Social Media Handles: To Change or Not to Change?

Brands often consider whether or not they should change their social media handles. But changing social media handles can be bothersome, and even troublesome, if you don't take the appropriate steps to ensure your bases are covered.

I just completed this exercise for a client recently. The client's brand position had changed from being a consumer-facing hospital to one that partnered with other consumer-facing hospitals, going to market with the brand recognition of the partner, while acting as the silent partner (or the holding company).

In order to communicate their new positioning, from a B2C to a B2B focus, they sought to change part of their name from "hospital" to "holdings." Since this was a direct shift in overall company direction and we did not want to cause confusion with their new target, we recommended a change in their social media handles—and helped them implement across channels.

Before embarking on this for my client, much thought went into the strategic approach. That said, there are some instances where brands actually stand to lose more than what's gained when changing handles. That's why it's a decision that must be considered carefully.

How to Know When to Switch

In exploring whether to change social media handles, it's first key to understand what are the triggers driving this decision, as this can directly impact your approach. For example, are you going through a rebrand, refresh or evolution? Did you pick the wrong handle to begin with? Are your handles inconsistent across platforms and you want to make it easy for people to find or remember you?

In each scenario, it's essential to weigh the pro's and con's. If you've changed the name of your business and so your channel names are just no longer applicable, then yes, go ahead and change them. If you're going through a brand evolution of sorts, and your name has changed slightly from, for example, Business Solutions to Business Solutions Unlimited, perhaps a social change is not warranted as it may only cause problems with existing inbound linking.

I've outline the steps and considerations below, but each case is different, so you'll need to look at your specific situation. One caveat to consider is whether the name you want to move to is available across all social platforms you're on (e.g., Twitter, Instagram, etc.). If the exact match isn't available, is there a second or third option you can explore? Perhaps including/excluding abbreviations, such as Inc. or LLC.

Considerations for Each Channel

With some social channels you can change the username or the username and URL. I'd recommend you do both where you can, even though it's a bit more work, to create even greater brand continuity. Here are a few overarching considerations to keep in mind.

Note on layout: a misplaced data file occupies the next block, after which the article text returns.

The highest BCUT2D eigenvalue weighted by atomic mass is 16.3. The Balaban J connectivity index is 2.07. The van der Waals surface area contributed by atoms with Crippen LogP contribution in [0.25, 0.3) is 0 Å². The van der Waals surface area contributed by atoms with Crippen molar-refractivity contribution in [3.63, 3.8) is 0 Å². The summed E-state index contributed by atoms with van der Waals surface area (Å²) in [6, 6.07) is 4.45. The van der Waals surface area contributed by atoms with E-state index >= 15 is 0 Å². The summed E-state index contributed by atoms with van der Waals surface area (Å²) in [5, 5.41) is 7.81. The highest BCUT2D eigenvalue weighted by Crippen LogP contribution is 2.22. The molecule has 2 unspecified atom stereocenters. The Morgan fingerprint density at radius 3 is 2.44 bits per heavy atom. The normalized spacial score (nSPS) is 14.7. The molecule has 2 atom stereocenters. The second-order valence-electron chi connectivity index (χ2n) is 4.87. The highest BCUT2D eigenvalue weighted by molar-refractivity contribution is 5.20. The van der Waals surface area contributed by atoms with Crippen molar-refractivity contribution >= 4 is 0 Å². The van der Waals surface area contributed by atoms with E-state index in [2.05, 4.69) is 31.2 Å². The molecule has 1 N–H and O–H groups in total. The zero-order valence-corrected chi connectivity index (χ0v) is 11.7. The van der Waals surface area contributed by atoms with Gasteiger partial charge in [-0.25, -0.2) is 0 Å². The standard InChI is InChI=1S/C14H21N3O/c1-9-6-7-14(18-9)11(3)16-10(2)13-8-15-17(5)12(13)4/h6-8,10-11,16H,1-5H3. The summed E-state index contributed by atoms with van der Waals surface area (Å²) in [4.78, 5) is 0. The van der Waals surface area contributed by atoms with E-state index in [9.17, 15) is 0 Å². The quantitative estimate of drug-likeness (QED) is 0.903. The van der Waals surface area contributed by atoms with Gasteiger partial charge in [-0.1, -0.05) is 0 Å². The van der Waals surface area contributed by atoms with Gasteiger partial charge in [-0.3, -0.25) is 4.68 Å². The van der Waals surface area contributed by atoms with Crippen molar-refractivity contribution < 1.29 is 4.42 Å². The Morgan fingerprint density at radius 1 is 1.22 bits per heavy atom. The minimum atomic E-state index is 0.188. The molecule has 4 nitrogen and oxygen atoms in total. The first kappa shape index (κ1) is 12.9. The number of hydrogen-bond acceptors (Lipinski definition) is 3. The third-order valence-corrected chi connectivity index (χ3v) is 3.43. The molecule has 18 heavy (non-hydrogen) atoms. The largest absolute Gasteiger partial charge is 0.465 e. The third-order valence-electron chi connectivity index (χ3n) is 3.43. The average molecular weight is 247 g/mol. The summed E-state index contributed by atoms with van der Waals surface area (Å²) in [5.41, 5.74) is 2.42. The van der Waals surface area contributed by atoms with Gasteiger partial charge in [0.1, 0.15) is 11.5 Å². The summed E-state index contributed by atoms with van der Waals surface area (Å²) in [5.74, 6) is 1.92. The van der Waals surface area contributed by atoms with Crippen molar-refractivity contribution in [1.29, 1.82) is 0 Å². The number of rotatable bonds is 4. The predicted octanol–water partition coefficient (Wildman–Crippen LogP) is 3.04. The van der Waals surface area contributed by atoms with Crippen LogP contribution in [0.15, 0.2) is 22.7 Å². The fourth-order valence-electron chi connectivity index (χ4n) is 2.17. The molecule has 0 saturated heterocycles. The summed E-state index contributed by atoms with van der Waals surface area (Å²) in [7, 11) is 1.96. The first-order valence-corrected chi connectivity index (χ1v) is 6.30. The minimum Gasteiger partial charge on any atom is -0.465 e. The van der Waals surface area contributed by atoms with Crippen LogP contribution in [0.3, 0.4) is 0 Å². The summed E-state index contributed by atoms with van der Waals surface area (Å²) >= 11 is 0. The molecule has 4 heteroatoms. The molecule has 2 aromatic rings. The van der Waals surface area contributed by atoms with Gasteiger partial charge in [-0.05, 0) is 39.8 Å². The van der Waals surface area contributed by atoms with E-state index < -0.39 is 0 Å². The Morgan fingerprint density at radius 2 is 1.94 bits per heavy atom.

• Remember to update all reference links to the new pages - and these can be anywhere (e.g. websites, other social pages, etc.)
  • Any printed marketing materials will need to be updated and reprinted.
  • Plan enough time to make these updates—scheduling out the timing to ensure all digital and marketing materials reflect the new handle.
  • Place a "we've moved" page on Twitter, at the old handle.
  • Be aware that Facebook and Twitter do not redirect to the new URL's so again, assessment at the beginning of the process is imperative or you will lose potential followers.

As for additional channel-specific considerations, keep the following in mind:

Facebook

For your username, it's easy. Just go to Home / Edit Page Info, and update the NAME section. To update the URL, you'll need to submit a request to Facebook and may be asked to submit documentation that shows your connection to the new name. Please note Facebook only lets you update your vanity URL once. Also, you cannot claim a username someone else is already using.

Twitter

Simply log in and update the name and handle in your account setting, as long as the handle is available. If you have a trademark on the name or the account looks inactive, you do have some other options to try to claim the name. You should also pursue getting verified with the new name. Once you change the name, if you go back to your old page you'll notice the page no longer exists. I'd recommend you claim that page and post a "We've moved" message so that if users come to the old page they know where to find you. (Twitter is the only platform you can do this on.)

Pinterest

Just go the settings area of your business account and you can change the business name and username (URL/handle) right there.

LinkedIn

Simply go to ADMIN TOOLS, OVERVIEW, and update the name.

Instagram

The easiest of them all, just click EDIT PROFILE and update the username.

Implications of Switching

The good news is if you follow the directions in this post, you won't actually lose any followers or fans. The downside is that if people know you as one name and search for you by that name, they may land on a page that will no longer exist. This is why it's very important to update all of your links and any printed materials with the new URL's. Be advised that you cannot just start opening up pages with the new name, because your fans will not be moved over. You have to change the usernames/URLs of your existing pages. 

At the end of the day, your social channels are an extension of your brand and therefore they must represent it in the most optimal and accurate way. Although it requires a bit of legwork, taking the necessary steps at each point in the juncture will help ensure your brand equity remains in tact—and your followers remain engaged.

Dori Ludwig serves as Pierpont's Director of Marketing and works across B2B and B2C clients to support branding, integrated marketing and digital engagements.